The men's tennis tour is just beginning its 12 toughest weeks of the year.
Starting last week in Monte Carlo and going through until the end of Wimbledon on July 5, there are a dozen weeks with very few to be taken off by the current Fab Four of Rafael Nadal, Roger Federer, Novak Djokovic and Andy Murray.
Best positioned in terms of their weeks off heading into to the French Open are Federer and Murray. They will play one week on and one week off until Roland Garros - last week in Monte Carlo, this week off, next week in Rome, a week off, Madrid, a week off and then the big one on the avenue de la Porte d'Auteuil beginning on Sunday, May 25.
Nadal and Djokovic are basically being forced into playing three weeks in a row by obligations in their homelands. After winning in Monte Carlo last week Nadal would probably have preferred to have this week off - like Federer, Djokovic and Murray - but he feels obliged to play in Barcelona. Because next week's Italian Open is an 'automatic-entry' Masters Series event, the world No. 1 then has little choice but to play three weeks in a row.
That could be 15 matches in 19 days if he reaches the final in both Barcelona and Rome, which is certainly an overload at a time when it would be preferable to building up more slowly to Roland Garros.
At least he will have a week off before Madrid and then another before the French Open.
A footnote here, Nadal has expressed some reservations about Madrid, a brand new extravaganza Masters Series event at a site featuring three retractable roof stadiums, because it is played at altitude. He fears that, with the ball flying a bit more than at sea level, it may not be the ideal preparation for Roland Garros.
How ironic that this fabulous new event is viewed with some ambivalence by far-and-away it's No. 1 star attraction.
Djokovic will face a Nadal-like situation when he plays three weeks in a row - Rome, Belgrade and then Madrid. In his case, the obligation to Belgrade is even stronger than Nadal to Barcelona because his family owns the brand new ATP 250 event in the Serbian capital.
Men's tennis is flourishing at the moment and it is to be hoped all top-four players arrive at the French Open in good physical shape. If Nadal or Djokovic is diminished in some way, it may be possible to trace that back to playing for three consecutive weeks on the clay with its long, gruelling rallies.
Following the French Open, there is little rest for the game's leading quartet. The week after Nadal wins his fifth Coupe des Mousquetaires in Paris - almost a foregone conclusion barring injury - he and Murray will switch to grass and play the Wimbledon warm-up event at Queen's Club in London. Federer and Djokovic will head to Halle, Germany, to play the Gerry Weber Open, the only grass-court event other than Wimbledon to have a rain cover over its main stadium court.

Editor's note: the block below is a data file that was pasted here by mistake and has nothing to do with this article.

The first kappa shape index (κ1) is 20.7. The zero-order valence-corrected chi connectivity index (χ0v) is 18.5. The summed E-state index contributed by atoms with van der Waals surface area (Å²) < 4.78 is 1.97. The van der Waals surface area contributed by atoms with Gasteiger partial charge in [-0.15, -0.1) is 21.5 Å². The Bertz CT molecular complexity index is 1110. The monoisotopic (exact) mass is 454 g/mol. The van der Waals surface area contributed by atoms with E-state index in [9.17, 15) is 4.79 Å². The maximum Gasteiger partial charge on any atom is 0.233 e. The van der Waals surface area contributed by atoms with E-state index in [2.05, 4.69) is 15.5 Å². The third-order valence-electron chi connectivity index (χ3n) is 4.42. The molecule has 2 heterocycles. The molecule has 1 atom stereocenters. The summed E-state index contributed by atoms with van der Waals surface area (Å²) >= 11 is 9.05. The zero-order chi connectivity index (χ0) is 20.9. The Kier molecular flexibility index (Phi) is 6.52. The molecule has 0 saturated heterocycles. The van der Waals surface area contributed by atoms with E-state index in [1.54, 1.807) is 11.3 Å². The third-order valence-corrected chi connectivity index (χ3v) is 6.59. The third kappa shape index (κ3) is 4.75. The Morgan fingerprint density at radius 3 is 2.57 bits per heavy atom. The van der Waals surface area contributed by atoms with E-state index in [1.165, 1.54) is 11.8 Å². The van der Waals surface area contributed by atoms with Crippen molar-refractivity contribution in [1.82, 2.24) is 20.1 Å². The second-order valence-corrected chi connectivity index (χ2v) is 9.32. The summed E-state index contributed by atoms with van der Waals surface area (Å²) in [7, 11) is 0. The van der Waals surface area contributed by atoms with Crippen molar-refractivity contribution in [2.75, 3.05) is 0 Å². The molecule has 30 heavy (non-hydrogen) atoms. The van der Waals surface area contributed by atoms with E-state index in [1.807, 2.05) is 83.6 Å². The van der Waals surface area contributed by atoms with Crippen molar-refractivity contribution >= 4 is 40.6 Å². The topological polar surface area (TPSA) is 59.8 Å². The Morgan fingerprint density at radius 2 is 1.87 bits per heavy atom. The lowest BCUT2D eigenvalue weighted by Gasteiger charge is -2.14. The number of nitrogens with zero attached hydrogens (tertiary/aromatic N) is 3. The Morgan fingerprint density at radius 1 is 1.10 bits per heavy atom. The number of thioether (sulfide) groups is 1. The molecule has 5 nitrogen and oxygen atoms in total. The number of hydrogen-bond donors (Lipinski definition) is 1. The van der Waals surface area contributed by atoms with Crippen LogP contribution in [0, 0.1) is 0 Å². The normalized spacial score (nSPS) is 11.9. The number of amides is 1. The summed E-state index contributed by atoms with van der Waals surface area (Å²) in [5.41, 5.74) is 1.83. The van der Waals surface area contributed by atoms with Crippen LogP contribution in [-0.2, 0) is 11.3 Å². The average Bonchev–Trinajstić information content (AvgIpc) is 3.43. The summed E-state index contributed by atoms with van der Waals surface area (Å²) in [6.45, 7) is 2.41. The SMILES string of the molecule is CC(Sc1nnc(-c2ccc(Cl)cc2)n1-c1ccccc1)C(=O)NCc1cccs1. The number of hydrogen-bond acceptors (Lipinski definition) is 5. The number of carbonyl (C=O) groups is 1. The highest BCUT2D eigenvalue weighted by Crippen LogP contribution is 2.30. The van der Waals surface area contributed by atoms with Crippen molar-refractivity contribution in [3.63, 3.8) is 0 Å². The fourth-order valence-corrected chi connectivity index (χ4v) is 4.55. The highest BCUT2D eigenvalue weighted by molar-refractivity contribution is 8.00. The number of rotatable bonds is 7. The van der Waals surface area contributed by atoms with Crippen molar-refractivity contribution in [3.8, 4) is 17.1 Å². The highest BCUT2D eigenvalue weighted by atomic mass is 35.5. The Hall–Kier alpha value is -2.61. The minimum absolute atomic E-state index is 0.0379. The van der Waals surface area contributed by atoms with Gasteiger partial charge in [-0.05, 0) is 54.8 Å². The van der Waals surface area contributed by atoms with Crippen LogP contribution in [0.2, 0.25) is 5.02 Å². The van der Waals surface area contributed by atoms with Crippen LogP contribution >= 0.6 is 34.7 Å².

All four players will then take a week off before The Championships begin on June 22.
It will wind up being a huge amount of pressure tennis in a 12-week period on two different surfaces. As fit as the top guys try to be these days, it is likely one or more of the Fab Four will pay the price at either Roland Garros or Wimbledon.
Note: The ATP's statistics savant, Greg Sharko, has done an interesting analysis of the Fab-Four and how their rankings could shake down over the next few months. Here's the link: http://www.atpworldtour.com/tennis/1/en/news/newsarticle_3289.asp
PRAISE: With her runner-up performance at the WTA Tour event in Ponte Vedra, Fla., two weeks ago and a second-round finish last week in Charleston, S.C., Aleksandra Wozniak of Blainville, Que., has moved her ranking up to a career-high No. 26.
That puts her ahead of Patricia Hy-Boulais, No. 28 in 1993, on the list of top Canadians on the WTA Tour since it introduced computer rankings in 1975.
Carling Bassett-Seguso (No. 8 in 1985) and Helen Kelesi (No. 13 in 1990) remain in the No. 1 and No. 2 spots.
Kudos to Sharon Fichman of Toronto, 18, for winning the $25,000 (U.S.), clay-court Challenger event in Osprey, Fla., last week. Fichman's ranking is up to No. 238 after a 6-4, 6-1 victory over former top-100 player Yuliana Fedak of Ukraine in the final.
POTSHOT: The new mixed Madrid event, scheduled for May 10-17, is considering changing its classic red (ochre) clay courts to blue and will have a demonstration blue clay court on the site this year for trial by players. The blue is said to fit in better with the colours of Mutua Madrilena, the tournament's main sponsor.
This is a hair-brain plan, another example of tennis shooting itself in the foot. Two weeks before the sport's grandest clay-court showcase, the French Open, does it make sense for people all over the world to be watching an event on blue clay. Would the final big lead-in event to The Masters golf tournament ever be played on a course with blue fairways and greens?
Stupido - as they say in Spanish.